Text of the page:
Talking Old School Technique and New School Design with Ken Chow of KRANE

Photo courtesy of Krane

‘Old-school leather techniques meet a new-school design attitude’ in KRANE. The rarity of the meeting of the pair in today’s fast-fashion industry is so well known that it’s become a platitude — all the more reasons to appreciate the conjoining of beauty and utility in Ken Chow’s label.

Ken has many backgrounds — he was born in China, grew up in Ontario, and studied at F.I.T. in New York; his early passion was for drawing and fine arts; and now he is the founder and creative director of KRANE. But with Ken, it’s easy to see a sense of continuity in all his endeavors, as though his efforts from early on has somehow directed him to his success today and his renowned military-inspired designs.

We recently had a chance to chat with Ken regarding KRANE, its latest Spring Collections, and what the designer likes to do in his home city, Toronto.

Photo courtesy of Krane

Hoon: Tell us about Krane’s latest collection.

Ken: Spring takes Krane into a slow(er)-fashion territory for the main Krane line. A new category called Krane Artisanal will be introduced later in the season with emphasis on handwork and reworked, up-cycled, remixed one-of-a-kind pieces. K by Krane — Krane’s more accessible line of essential carry-alls — is coming back with core silhouettes with an injection of energy.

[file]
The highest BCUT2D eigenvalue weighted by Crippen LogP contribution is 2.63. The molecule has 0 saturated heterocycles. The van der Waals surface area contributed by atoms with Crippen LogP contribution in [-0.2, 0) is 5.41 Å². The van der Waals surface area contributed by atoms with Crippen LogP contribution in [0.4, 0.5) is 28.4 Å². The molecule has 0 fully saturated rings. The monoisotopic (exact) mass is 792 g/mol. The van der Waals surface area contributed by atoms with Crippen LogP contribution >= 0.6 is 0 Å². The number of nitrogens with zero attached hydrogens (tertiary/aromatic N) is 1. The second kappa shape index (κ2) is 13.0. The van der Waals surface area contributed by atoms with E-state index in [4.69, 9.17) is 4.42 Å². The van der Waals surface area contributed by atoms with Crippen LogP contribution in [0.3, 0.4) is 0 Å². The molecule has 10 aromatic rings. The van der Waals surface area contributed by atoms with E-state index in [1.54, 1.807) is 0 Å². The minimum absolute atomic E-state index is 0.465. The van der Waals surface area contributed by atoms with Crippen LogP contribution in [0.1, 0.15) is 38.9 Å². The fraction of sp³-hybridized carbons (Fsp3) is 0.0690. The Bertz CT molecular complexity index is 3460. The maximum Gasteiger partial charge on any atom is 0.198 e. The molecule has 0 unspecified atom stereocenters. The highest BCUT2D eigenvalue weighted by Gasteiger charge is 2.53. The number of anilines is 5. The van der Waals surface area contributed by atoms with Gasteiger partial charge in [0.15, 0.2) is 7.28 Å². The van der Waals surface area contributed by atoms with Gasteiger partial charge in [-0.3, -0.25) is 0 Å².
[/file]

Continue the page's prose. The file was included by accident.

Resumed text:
H: Take us through your creative process. How do you begin new designs? Do you revisit your old work for inspirations?

K: As you may know, the brand has a military DNA. I have a go-to book of military uniforms that I refer to — you could say that it’s Krane’s bible of a sort — and I do a light trend research every season to update the core silhouettes. The majority of the time, it starts with the inspirational industrial or military detail, then the materials, the sketch, the pattern, the first proto, and finally the final sample. There are different names for the collections. The permanent collection is organized according to the Morse Code alphabet starting with the Alpha Collection — Alpha, Bravo, Charlie, etc. Because the inspiration and design ideas originate from specific themes, I absolutely recycle and re-explore past ideas. Fashion moves too fast at times and too often, and I feel that certain ideas are not given enough time in the market. With time, your audience grows and reinterpreting past collections allows them to be loved again and appreciated for what it is.

H: You’ve been interested in the military aesthetic since early on. What draws you to it? And what keeps you going back to its essences?

K: My attachment to the military derives from my spiritual side, which I got from my mom. I have always believed that the activities we engage in as kids are precursors to later stages in our lives; and that every event that you are in tune with is leading you to that next stage. Growing up in Halton Hills, Ontario, I entered a lot of Remembrance Day Poster Design Competitions, which peaked my interest in the military aesthetic. The Military theme has so many positive qualities associated with it. At its core, it is utilitarian and focused on good quality. It also has a sense of strength attached to it, which are all qualities that I want Krane to represent.